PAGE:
February 7th, 2007

math: do it sans limit

On Math and Slacking

Today was a repeat of Monday. I left my room at 8:30 this morning and didn't return until 9:00 tonight. Wow. Actually, to be fair I spent most of the afternoon in the LSC working on my problem sets. I finished the probability set, including the bonus! Yay! I love the class, but I feel like I'm just breezing through it. I mean, Dr. Riddle's doing a good job teaching it, and the problems are really good, but I don't feel like I need to put much effort into the class. It's pretty much the same problem I had with DEs last semester, where most of the problem was figuring out what the question was asking, and I never had to put forth ridiculous amounts of effort except during tests. Sure, I'll have to think about a problem, but it doesn't take quite as long as more abstract problems do (e.g. number theory), and I don't feel like I'm challenging myself enough. And when I'm not challenging myself, I get bored, and when I get bored, I slack off, even if the topic does interest me. It's basically what happened to me in my middle school and high school math classes. I got bored because everything was taught on one level, I picked it up quickly, and nobody noticed or cared that I understood what was going on while others were still grasping the concepts. Since we are talking about upper-level math courses here, ... I don't really know what this means.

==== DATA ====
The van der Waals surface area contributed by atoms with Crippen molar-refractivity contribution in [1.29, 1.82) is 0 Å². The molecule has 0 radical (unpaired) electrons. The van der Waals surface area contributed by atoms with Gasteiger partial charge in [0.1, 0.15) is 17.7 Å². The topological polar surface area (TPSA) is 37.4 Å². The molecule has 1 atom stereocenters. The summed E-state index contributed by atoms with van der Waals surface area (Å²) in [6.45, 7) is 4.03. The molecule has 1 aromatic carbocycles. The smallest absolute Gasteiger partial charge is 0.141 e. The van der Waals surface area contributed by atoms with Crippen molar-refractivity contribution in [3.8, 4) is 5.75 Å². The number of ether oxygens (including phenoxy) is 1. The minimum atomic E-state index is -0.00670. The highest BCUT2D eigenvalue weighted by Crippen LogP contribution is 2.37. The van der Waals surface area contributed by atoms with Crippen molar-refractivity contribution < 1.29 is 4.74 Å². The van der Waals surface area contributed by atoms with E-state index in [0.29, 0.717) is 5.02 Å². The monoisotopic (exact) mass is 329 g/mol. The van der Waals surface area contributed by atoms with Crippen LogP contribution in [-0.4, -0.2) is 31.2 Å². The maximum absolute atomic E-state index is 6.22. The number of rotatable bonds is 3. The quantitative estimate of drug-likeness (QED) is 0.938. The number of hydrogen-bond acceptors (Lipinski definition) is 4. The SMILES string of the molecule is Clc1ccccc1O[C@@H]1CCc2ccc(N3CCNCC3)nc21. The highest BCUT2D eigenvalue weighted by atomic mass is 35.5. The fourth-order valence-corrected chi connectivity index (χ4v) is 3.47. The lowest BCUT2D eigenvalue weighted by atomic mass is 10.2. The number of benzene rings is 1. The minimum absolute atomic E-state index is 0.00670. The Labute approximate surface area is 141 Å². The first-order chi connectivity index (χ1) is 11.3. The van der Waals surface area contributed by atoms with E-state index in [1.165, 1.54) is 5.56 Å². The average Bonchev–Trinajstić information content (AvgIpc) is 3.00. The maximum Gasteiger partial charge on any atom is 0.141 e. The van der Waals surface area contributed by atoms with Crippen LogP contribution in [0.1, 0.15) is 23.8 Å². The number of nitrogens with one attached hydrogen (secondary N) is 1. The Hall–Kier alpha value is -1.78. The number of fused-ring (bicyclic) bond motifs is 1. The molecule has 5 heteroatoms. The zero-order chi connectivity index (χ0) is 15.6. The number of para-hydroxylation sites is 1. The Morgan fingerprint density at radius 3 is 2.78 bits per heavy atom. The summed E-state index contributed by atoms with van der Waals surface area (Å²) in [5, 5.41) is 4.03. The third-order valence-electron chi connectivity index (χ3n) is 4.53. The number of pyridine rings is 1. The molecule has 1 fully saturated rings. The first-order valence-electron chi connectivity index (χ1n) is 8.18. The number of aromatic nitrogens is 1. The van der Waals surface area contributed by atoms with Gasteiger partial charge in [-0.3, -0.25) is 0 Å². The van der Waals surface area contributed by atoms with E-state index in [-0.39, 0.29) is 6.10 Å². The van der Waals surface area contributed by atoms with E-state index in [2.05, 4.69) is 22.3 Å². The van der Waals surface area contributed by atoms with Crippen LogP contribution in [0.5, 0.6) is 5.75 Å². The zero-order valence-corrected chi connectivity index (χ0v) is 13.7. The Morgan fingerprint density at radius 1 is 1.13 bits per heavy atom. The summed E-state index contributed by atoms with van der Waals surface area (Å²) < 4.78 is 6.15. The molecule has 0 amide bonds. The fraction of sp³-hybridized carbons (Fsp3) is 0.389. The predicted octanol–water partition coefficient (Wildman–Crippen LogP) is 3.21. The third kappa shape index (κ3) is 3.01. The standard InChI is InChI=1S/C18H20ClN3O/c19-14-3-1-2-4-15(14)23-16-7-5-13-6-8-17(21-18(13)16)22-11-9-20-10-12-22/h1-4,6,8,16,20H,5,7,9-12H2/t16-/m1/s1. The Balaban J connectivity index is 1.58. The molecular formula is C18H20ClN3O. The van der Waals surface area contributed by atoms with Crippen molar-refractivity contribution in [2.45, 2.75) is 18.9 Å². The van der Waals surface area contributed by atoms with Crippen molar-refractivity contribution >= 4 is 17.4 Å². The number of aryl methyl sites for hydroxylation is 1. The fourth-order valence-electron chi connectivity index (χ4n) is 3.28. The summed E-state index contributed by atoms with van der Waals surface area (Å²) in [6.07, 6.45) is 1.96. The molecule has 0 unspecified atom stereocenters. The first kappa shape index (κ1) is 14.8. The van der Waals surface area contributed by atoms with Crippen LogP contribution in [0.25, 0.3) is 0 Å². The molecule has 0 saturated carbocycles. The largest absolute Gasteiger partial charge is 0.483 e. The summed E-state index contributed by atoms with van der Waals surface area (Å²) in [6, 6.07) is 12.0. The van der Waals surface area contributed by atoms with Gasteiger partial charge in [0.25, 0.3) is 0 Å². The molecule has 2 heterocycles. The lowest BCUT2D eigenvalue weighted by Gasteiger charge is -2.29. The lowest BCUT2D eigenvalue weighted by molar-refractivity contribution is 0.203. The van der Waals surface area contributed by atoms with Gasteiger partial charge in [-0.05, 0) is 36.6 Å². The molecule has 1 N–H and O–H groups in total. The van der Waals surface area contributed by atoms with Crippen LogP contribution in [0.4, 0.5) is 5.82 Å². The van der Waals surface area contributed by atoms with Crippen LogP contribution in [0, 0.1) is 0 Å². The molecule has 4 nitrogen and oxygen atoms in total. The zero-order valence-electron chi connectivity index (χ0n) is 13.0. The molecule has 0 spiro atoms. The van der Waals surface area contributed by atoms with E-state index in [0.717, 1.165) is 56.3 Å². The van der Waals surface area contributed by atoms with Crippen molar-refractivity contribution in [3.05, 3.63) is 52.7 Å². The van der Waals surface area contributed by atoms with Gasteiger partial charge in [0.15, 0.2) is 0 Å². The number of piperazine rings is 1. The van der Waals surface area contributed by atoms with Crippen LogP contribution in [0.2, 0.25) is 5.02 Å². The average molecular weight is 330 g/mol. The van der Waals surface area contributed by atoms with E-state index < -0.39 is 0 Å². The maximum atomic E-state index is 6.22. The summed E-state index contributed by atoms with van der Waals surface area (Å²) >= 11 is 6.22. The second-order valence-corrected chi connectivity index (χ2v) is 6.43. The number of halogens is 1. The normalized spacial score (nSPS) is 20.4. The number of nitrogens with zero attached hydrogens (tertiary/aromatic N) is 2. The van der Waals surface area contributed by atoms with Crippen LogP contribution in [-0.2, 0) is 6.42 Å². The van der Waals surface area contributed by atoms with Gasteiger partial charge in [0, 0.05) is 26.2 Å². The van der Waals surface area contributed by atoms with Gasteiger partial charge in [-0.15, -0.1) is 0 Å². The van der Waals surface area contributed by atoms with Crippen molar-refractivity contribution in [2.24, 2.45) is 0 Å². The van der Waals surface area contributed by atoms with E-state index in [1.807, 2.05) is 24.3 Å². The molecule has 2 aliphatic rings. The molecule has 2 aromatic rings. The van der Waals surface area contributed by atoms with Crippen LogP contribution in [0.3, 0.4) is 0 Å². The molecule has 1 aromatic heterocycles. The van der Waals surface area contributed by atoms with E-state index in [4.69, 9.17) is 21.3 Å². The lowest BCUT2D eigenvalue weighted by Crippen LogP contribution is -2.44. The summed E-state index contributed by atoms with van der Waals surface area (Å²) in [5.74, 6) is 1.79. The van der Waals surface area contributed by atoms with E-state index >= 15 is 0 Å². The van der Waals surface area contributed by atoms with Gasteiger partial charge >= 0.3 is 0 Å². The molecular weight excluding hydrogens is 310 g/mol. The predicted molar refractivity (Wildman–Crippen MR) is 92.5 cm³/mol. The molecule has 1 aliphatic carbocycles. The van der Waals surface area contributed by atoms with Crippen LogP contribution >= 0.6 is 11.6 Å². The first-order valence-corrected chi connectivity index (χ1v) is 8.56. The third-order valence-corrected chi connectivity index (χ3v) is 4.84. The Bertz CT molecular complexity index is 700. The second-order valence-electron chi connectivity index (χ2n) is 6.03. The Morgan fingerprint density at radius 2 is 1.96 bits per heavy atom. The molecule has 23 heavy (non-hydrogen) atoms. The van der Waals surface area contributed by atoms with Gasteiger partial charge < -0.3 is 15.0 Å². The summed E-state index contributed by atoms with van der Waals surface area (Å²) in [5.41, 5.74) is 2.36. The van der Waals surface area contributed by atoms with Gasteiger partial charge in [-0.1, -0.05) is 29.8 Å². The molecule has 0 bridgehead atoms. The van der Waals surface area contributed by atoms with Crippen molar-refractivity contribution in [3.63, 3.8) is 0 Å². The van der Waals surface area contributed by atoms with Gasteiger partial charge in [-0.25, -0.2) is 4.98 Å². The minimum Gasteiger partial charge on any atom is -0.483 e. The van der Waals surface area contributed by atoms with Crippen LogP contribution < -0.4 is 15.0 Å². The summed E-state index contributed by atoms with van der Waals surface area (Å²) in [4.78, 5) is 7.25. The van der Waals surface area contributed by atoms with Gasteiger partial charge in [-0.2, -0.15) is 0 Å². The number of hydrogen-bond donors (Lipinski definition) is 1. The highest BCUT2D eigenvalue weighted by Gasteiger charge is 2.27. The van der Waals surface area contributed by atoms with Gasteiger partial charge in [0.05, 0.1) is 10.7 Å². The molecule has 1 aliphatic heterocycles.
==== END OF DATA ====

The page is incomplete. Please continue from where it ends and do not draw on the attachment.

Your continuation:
Now, number theory is another story. I understand the basics, but when it comes to proving things, I really do have to think about it. It's not a simple thought process, only to be greeted by an instant answer, either. It's way more complicated than that. Sometimes I'll find a problem that I have to think about a problem for hours or even days. But when the answer does come, so does a mathgasm. Those are the most cherished moments in mathematics, and they remind me why I'm in math in the first place: the curiosity, the creativity, the discovery that I, too, can change the world in a tiny way.